was gone-because in those months before Morgaine was born, I felt so
weak and powerless. Now I have come back to myself. My mother was a
great priestess till the day of her death, though she bore sev- eral
children.

But, her mind answered her, her mother had borne those children in
freedom, as a Tribeswoman should, to such fathers as she chose, not as a
slave to some Roman whose customs gave him power over women and
children. Impatiently, she dismissed such thoughts; did it matter
whether she had the Sight or only seemed to have it, if it kept her
servants properly in order?

She went slowly out to the courtyard, which Gorlois still liked to call
the atrium, though it was nothing like the villa where he had lived
until Ambrosius made him Duke of Cornwall. She found the riders
dismounting, and her eyes went at once to the only woman among them, a
woman smaller than herself and no longer young, wearing a man's tunic
and woolen breeches, and muffled in cloaks and shawls. Across the
courtyard their eyes met in welcome, but Igraine went dutifully and bent
before the tall, slender old man who was dismounting from a raw-boned
mule. He wore the blue robes of a bard, and a harp was slung across his
shoulder.
Marion Zimmer Bradley|Author Q&A

About Marion Zimmer Bradley

Marion Zimmer Bradley - The Mists of Avalon
Marion Zimmer was born in Albany, NY, on June 3, 1930, and married Robert Alden Bradley in 1949. Mrs. Bradley received her B.A. in 1964 from Hardin Simmons University in Abilene, Texas, then did graduate work at the University of California, Berkeley, from 1965-67.

She was a science fiction/fantasy fan from her middle teens, and made her first sale as an adjunct to an amateur fiction contest in Fantastic/Amazing Stories in 1949. She had written as long as she could remember, but wrote only for school magazines and fanzines until 1952, when she sold her first professional short story to Vortex Science Fiction. She wrote everything from science fiction to Gothics, but is probably best known for her Darkover novels.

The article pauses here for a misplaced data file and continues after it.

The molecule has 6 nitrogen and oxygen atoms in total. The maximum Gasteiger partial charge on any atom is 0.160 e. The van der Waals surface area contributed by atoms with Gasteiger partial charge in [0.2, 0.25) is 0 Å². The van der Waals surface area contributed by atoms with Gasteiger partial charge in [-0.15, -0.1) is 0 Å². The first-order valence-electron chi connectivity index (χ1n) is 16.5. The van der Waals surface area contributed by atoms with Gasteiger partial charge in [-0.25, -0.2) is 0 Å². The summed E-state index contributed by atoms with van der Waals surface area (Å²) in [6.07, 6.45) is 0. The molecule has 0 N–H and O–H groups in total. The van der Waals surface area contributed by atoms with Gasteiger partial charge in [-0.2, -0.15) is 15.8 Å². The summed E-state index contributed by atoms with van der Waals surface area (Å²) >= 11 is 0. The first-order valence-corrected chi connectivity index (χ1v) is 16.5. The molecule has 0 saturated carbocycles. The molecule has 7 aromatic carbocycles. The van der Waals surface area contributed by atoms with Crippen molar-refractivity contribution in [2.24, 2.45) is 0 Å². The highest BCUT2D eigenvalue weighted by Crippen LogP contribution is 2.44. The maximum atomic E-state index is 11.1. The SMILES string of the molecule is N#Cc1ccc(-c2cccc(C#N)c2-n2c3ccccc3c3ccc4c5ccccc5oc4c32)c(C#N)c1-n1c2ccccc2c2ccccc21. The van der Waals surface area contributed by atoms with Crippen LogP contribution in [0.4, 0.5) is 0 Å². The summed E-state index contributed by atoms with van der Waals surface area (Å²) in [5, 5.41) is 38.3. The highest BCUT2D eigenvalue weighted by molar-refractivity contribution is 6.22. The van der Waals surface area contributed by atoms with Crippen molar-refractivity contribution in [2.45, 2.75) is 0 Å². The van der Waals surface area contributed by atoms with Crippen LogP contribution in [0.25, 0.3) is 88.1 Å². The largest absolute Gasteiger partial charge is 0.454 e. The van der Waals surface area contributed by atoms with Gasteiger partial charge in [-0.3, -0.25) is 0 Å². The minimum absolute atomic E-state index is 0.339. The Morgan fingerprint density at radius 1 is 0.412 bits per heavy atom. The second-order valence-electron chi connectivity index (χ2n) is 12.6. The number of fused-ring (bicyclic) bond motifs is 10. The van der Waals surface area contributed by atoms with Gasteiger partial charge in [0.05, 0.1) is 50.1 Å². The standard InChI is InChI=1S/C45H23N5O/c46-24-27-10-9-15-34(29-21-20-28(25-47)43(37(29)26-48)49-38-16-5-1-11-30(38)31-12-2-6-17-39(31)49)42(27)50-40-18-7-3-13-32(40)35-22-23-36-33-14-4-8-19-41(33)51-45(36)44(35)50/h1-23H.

In addition to her novels, Mrs. Bradley edited many magazines, amateur and professional, including Marion Zimmer Bradley's Fantasy Magazine, which she started in 1988. She also edited an annual anthology called Sword and Sorceress for DAW Books.

Over the years she turned more to fantasy; The House Between the Worlds, although a selection of the Science Fiction Book Club, was "fantasy undiluted". She wrote a novel of the women in the Arthurian legends -- Morgan Le Fay, the Lady of the Lake, and others -- entitled Mists of Avalon, which made the NY Times best seller list both in hardcover and trade paperback, and she also wrote The Firebrand, a novel about the women of the Trojan War. Her historical fantasy novels, The Forest House, Lady of Avalon, Mists of Avalon are prequels to Priestess of Avalon

She died in Berkeley, California on September 25, 1999, four days after suffering a major heart attack. She was survived by her brother, Leslie Zimmer; her sons, David Bradley and Patrick Breen; her daughter, Moira Stern; and her grandchildren.

Author Q&A

To the Reader